Current Affairs Science

Oxford’s COVID-19 research receives £4m in government funding

The University of Oxford is to receive more than £4 million from the government to fund three COVID-19 research projects. Business Secretary Alok Sharma announced on Monday that £20 million in government funding will be awarded to six research projects across the UK.

The three projects which will benefit at the University of Oxford are:

  • Development of a new vaccine against COVID-19. The funding will enable pre-clinical and clinical vaccine trials (£2.2 million)
  • A clinical trial examining how existing treatments could be repurposed to treat coronavirus (£2.1 million)
  • Developing manufacturing processes so a vaccine could be made available to high-risk groups as quickly as possible, at a million-dose scale (£0.4 million)

The vaccine

  • Team led by: Professor Sarah Gilbert, Professor of Vaccinology, Jenner Institute & Nuffield Department of Clinical Medicine, University of Oxford
  • £2.2 million for vaccine development and trials
  • Funding will support preclinical testing of the new vaccine, vaccine manufacturing and then clinical trials.
  • The first stage of human testing will be in adults aged 18-50, later expanding the trial to adults over 50 years and school age children.

The science

  • The vaccine has been dubbed ChAdOx1 nCoV-19
  • It is made from a harmless virus which has been altered to produce the surface spike protein of the coronavirus after vaccination, to prime the immune system to recognise and attack the coronavirus.
  • This technique can generate a strong immune response from one dose and it is not a replicating virus, so it cannot cause an ongoing infection in the vaccinated individual.
  • Animal trials start next week
  • If successful, human trials scheduled to start next month

Repurposing existing treatments

  • Team led by: Professor Peter Horby, University of Oxford, Professor of Emerging Infectious Diseases and Global Health, Nuffield Department of Medicine
  • £2.1 million for research into the effectiveness of current drugs on COVID-19
  • A clinical trial started last week in the UK to test if existing or new drugs can help patients hospitalised with confirmed COVID-19.

The science

  • The first two therapies to be tested will be HIV drugs: lopinavir-ritonavir and low-dose corticosteroids.
  • The trial is called Randomised Evaluation of COVID-19 Therapy (RECOVERY).
  • The research team’s aim is to have data available to inform patient treatment within three months.

Manufacturing

  • Team led by: Dr Sandy Douglas, Jenner Institute, University of Oxford
  • £0.4 million for research into vaccine manufacturing capabilities
  • Aim: to develop manufacturing processes for producing the vaccine at a million-dose scale
  • To be made available to high-risk groups as quickly as possible. 
  • Working with Professor Sarah Gilbert’s team

The Business Secretary Alok Sharma said:

Whether testing new drugs or examining how to repurpose existing ones, UK scientists and researchers have been working tirelessly on the development of treatments for coronavirus.

The projects we are funding today will be vital in our work to support our valuable NHS and protect people’s lives.”

Chief Scientific Adviser Patrick Vallance said:

“The UK is home to incredible scientists and researchers who are all at the forefront of their field, and all united in their aim; protecting people’s lives from coronavirus.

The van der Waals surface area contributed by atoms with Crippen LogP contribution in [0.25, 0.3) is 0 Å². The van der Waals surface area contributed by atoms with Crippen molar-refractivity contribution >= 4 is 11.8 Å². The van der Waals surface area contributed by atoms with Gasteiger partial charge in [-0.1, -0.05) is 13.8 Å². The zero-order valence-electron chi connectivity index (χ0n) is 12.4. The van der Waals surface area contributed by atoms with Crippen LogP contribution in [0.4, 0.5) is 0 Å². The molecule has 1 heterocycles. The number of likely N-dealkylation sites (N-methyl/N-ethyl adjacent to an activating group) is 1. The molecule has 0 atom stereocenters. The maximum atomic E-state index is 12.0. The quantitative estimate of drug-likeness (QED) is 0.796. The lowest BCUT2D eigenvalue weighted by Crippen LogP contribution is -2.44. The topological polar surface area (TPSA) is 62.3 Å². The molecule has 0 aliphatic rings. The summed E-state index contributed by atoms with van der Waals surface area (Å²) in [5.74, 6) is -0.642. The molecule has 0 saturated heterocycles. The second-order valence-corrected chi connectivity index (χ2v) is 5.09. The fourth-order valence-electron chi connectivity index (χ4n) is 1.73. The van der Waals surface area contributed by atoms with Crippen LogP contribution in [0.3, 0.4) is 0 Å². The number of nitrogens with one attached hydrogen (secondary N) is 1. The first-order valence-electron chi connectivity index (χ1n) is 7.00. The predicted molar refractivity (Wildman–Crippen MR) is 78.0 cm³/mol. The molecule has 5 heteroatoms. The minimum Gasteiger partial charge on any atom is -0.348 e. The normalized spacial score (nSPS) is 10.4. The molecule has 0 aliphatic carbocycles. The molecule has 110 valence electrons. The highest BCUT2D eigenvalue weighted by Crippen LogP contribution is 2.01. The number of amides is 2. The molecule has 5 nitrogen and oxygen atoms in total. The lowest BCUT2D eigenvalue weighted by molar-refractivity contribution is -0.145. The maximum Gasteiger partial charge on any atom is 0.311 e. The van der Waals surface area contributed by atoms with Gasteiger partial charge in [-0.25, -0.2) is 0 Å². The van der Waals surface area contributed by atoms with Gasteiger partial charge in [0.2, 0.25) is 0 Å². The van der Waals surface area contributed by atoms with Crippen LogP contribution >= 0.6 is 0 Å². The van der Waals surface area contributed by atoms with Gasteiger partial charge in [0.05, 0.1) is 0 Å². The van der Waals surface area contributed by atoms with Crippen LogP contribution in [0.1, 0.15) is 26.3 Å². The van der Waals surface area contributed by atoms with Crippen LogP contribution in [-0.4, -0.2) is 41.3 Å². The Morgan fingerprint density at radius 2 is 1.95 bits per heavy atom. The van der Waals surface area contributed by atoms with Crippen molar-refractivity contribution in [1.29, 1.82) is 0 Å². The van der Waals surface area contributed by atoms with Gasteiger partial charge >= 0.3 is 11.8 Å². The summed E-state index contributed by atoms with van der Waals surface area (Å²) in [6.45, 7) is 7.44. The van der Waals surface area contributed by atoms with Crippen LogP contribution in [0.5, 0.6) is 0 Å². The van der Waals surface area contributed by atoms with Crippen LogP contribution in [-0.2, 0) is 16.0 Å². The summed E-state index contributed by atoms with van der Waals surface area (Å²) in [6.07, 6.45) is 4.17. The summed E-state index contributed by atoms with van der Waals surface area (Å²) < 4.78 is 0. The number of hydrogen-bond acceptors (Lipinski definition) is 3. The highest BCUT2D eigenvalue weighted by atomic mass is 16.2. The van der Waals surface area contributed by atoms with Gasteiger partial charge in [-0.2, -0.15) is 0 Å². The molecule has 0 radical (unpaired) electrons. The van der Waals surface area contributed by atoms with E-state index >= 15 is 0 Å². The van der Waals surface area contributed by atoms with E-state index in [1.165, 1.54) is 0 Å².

“The announcement made today reflects the vital work being undertaken by our scientists to help develop vaccines and treatments. This research could herald important breakthroughs that will put the NHS in a stronger position to respond to the outbreak.”

Chief Medical Officer Professor Chris Whitty said:

The world faces an unprecedented challenge in our efforts to tackle the spread of COVID-19 and it is vital we harness our research capabilities to the fullest extent to limit the outbreak and protect life.

Alongside the world-leading research overseen by the NIHR, these new 6 projects will allow us to boost our existing knowledge and test new and innovative ways to understand and treat the disease.

Health Secretary Matt Hancock said:

“In the midst of a global health emergency the UK is using all its extensive research expertise to quickly develop new vaccines to target this international threat. This investment will speed up globally-recognised vaccine development capabilities and help us find a new defence against this disease.”

Other projects funded include:

  • Dr Kenneth Baillie University of Edinburgh, Prof. Peter Openshaw Imperial College London, & Prof. Calum Semple University of Liverpool – £4.9 million 
  • To collect samples and data from COVID-19 patients in the UK to answer many urgent questions about the virus and provide real-time information, which could help to control the outbreak and improve treatment for patients.
  • Professor Xiao-Ning Xu, Chelsea and Westminster Hospital, Imperial College London – £0.6 million 
  • Developing antibodies that target the novel coronavirus with the aim of developing a new therapy for COVID-19.
  • Professor Ultan Power and Professor Ken Mills, Queens University Belfast – £0.3 million 
  • Testing a library of approximately 1,000 drugs on cells in the laboratory to determine if any can reduce the toxic effects of novel coronavirus infection.

Lois Heslop

Lois Heslop is the co-founder of The Oxford Blue and was Editor-in-Chief for HT20 and TT20. She is in her second year studying Physics at Lady Margaret Hall, and hails from South London. Her other interests include classical music and opera, and she is currently a choral scholar.